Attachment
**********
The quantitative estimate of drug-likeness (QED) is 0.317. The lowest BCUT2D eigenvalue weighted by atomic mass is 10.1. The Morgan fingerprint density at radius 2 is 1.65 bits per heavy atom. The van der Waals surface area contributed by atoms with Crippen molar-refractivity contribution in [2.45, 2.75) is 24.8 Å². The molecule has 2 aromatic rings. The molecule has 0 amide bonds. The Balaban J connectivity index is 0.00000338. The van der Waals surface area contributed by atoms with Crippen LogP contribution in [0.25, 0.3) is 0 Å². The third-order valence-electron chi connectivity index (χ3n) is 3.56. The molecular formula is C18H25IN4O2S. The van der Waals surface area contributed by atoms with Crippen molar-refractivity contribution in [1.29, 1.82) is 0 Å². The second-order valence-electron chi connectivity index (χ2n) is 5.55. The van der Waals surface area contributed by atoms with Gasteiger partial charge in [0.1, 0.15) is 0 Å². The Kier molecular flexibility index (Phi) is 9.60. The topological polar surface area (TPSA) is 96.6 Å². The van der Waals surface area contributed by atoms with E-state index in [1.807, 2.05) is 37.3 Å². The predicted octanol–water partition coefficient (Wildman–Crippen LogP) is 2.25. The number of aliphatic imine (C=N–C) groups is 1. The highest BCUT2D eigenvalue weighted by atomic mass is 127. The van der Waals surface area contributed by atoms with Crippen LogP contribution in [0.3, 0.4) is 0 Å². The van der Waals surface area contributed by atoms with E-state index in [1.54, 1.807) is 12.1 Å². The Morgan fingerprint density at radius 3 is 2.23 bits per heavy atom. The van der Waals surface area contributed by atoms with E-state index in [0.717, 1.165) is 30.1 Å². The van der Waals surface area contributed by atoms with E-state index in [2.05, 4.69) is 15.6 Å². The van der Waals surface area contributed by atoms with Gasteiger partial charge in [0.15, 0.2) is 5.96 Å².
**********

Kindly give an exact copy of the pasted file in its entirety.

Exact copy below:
The quantitative estimate of drug-likeness (QED) is 0.317. The lowest BCUT2D eigenvalue weighted by atomic mass is 10.1. The Morgan fingerprint density at radius 2 is 1.65 bits per heavy atom. The van der Waals surface area contributed by atoms with Crippen molar-refractivity contribution in [2.45, 2.75) is 24.8 Å². The molecule has 2 aromatic rings. The molecule has 0 amide bonds. The Balaban J connectivity index is 0.00000338. The van der Waals surface area contributed by atoms with Crippen LogP contribution in [0.25, 0.3) is 0 Å². The third-order valence-electron chi connectivity index (χ3n) is 3.56. The molecular formula is C18H25IN4O2S. The van der Waals surface area contributed by atoms with Crippen molar-refractivity contribution in [1.29, 1.82) is 0 Å². The second-order valence-electron chi connectivity index (χ2n) is 5.55. The van der Waals surface area contributed by atoms with Gasteiger partial charge in [0.1, 0.15) is 0 Å². The Kier molecular flexibility index (Phi) is 9.60. The topological polar surface area (TPSA) is 96.6 Å². The van der Waals surface area contributed by atoms with E-state index in [1.807, 2.05) is 37.3 Å². The predicted octanol–water partition coefficient (Wildman–Crippen LogP) is 2.25. The number of aliphatic imine (C=N–C) groups is 1. The highest BCUT2D eigenvalue weighted by atomic mass is 127. The van der Waals surface area contributed by atoms with Crippen LogP contribution in [0.3, 0.4) is 0 Å². The van der Waals surface area contributed by atoms with E-state index in [1.54, 1.807) is 12.1 Å². The Morgan fingerprint density at radius 3 is 2.23 bits per heavy atom. The van der Waals surface area contributed by atoms with E-state index in [0.717, 1.165) is 30.1 Å². The van der Waals surface area contributed by atoms with E-state index in [2.05, 4.69) is 15.6 Å². The van der Waals surface area contributed by atoms with Gasteiger partial charge in [0.15, 0.2) is 5.96 Å².